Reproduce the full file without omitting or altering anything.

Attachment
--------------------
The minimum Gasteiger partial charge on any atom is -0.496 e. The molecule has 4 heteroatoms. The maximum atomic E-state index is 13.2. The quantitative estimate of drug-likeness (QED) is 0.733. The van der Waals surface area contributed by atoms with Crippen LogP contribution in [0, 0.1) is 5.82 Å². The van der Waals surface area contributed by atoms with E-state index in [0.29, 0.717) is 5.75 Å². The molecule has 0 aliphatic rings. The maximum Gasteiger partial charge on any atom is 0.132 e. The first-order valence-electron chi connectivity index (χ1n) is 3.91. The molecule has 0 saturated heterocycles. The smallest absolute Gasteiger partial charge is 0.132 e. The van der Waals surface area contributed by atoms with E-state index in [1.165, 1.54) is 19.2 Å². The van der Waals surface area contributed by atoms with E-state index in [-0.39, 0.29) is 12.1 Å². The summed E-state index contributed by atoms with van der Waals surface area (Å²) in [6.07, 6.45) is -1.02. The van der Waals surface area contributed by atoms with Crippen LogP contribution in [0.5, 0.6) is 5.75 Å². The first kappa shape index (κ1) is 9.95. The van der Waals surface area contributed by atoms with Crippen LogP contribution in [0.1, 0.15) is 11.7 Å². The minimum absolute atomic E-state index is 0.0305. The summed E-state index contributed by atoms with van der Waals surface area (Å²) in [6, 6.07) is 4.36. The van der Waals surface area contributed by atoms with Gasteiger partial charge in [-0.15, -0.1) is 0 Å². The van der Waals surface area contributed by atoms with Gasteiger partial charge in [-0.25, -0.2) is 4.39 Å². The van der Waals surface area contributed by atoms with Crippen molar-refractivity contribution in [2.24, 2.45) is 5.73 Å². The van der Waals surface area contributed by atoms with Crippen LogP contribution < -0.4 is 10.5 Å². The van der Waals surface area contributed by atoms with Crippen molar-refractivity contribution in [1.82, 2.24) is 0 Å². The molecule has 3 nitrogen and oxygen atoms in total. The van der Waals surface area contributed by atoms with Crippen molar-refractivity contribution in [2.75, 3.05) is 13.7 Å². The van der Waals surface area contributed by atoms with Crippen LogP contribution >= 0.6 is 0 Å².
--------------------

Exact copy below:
The minimum Gasteiger partial charge on any atom is -0.496 e. The molecule has 4 heteroatoms. The maximum atomic E-state index is 13.2. The quantitative estimate of drug-likeness (QED) is 0.733. The van der Waals surface area contributed by atoms with Crippen LogP contribution in [0, 0.1) is 5.82 Å². The van der Waals surface area contributed by atoms with E-state index in [0.29, 0.717) is 5.75 Å². The molecule has 0 aliphatic rings. The maximum Gasteiger partial charge on any atom is 0.132 e. The first-order valence-electron chi connectivity index (χ1n) is 3.91. The molecule has 0 saturated heterocycles. The smallest absolute Gasteiger partial charge is 0.132 e. The van der Waals surface area contributed by atoms with E-state index in [1.165, 1.54) is 19.2 Å². The van der Waals surface area contributed by atoms with E-state index in [-0.39, 0.29) is 12.1 Å². The summed E-state index contributed by atoms with van der Waals surface area (Å²) in [6.07, 6.45) is -1.02. The van der Waals surface area contributed by atoms with Crippen LogP contribution in [0.5, 0.6) is 5.75 Å². The first kappa shape index (κ1) is 9.95. The van der Waals surface area contributed by atoms with Crippen LogP contribution in [0.1, 0.15) is 11.7 Å². The minimum absolute atomic E-state index is 0.0305. The summed E-state index contributed by atoms with van der Waals surface area (Å²) in [6, 6.07) is 4.36. The van der Waals surface area contributed by atoms with Gasteiger partial charge in [-0.15, -0.1) is 0 Å². The van der Waals surface area contributed by atoms with Gasteiger partial charge in [-0.25, -0.2) is 4.39 Å². The van der Waals surface area contributed by atoms with Crippen molar-refractivity contribution in [2.24, 2.45) is 5.73 Å². The van der Waals surface area contributed by atoms with Crippen LogP contribution < -0.4 is 10.5 Å². The van der Waals surface area contributed by atoms with Crippen molar-refractivity contribution in [1.82, 2.24) is 0 Å². The molecule has 3 nitrogen and oxygen atoms in total. The van der Waals surface area contributed by atoms with Crippen molar-refractivity contribution in [2.75, 3.05) is 13.7 Å². The van der Waals surface area contributed by atoms with Crippen LogP contribution >= 0.6 is 0 Å².